The Lawrence Journal recently said that the present was the first year of real solid, substantial prosperity Kansas had ever known, since it was the first time in the history of the State that its prosperity was based on something else than ephemeral or accidental causes.
There is a great deal of truth in this statement. We went down to hard pan during the disastrous years of 1873-74. Previous to that time the life of the State has been a succession of excitements. Kansas was the John the Baptist of the great civil war. During her territorial pupilage there was neither enduring or solid prosperity in her growth. Excitement, a sentiment, love of adventure – these and other kindred motives attracted people hither from all points of the country. During the war, Kansas progressed as a crab is popularly supposed to move, backwards. She had not as many inhabitants when the great struggle closed as when it commenced. Following the war Kansas grew with wonderful rapidity. The unsettled condition of the Southern States; the thousands of Northern soldiers returning to their old homes and finding their old places filled, and all the conditions of the old home life so changed that it was not only new and strange, but unsatisfactory to them; the great wars in Europe which speedily followed; the unstable and speculative tendency of the inflation period; the restlessness and love of excitement and change born of the war, and so strongly tincturing our body politic as to be a national characteristic for the time – all these conspired to populate Kansas with a hardy, brave, energetic, enterprising people, and keep her, to use a western phrase that is expressive, if not elegant, “booming” right along.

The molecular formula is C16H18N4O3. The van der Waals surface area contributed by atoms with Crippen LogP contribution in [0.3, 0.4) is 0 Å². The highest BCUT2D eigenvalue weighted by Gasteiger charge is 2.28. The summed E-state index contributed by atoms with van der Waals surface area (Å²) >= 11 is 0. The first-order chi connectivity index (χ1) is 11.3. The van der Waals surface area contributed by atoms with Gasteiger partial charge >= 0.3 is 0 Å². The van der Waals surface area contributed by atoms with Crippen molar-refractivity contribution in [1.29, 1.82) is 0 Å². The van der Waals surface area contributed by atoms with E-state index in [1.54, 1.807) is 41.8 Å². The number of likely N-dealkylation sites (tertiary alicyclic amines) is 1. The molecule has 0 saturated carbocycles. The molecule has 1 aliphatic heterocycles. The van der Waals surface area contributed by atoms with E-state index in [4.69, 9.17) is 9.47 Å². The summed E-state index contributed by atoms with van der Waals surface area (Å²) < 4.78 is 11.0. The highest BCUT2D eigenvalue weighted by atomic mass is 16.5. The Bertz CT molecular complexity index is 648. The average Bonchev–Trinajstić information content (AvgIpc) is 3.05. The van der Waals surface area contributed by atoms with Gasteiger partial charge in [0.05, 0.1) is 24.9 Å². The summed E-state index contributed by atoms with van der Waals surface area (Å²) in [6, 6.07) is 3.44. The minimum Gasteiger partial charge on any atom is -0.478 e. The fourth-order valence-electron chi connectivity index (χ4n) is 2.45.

But the time came when the speculative era collapsed like a punctured soap bubble when the war fever and its excitement had worked out of the blood, and when men began to see that we must go back to the old ways and the old life, and that there, any how, were to be found the greatest happiness and the most enduring prosperity. With the dawn of this era, most unfortunately for Kansas, came first the drouth of 1873 and then the locusts and drouth of 1874. Either of these without the other would have hardly been felt as a serious calamity – succeeding each other, and blotting out the labor and the crops of two years, they were well nigh fatal to Kansas. No other State in the Union could have recovered from such a calamity in less than half a dozen years. Kansas was restored in one, and here on the dawn of the second year following this terrible calamity, drouth and locusts are only a memory. Old soldiers joke about their hardships and privations, of their campings, if indeed they remember the somber and trying ordeals of their experience in camp and field. They vividly recall the pleasant episodes of their soldier life, and remember with pardonable pride the glories of the great scenes now passed into history with which they were personally identified. Just so Kansas looks back upon the past, forgetting all that in dark and discouraging during the recent years of disaster, remembering with lively satisfaction the many years of fruitfulness and plenty, and glorifying in the wonderful beauty, fertility, and development of their State, in whose future greatness and prosperity they have the most implicit confidence.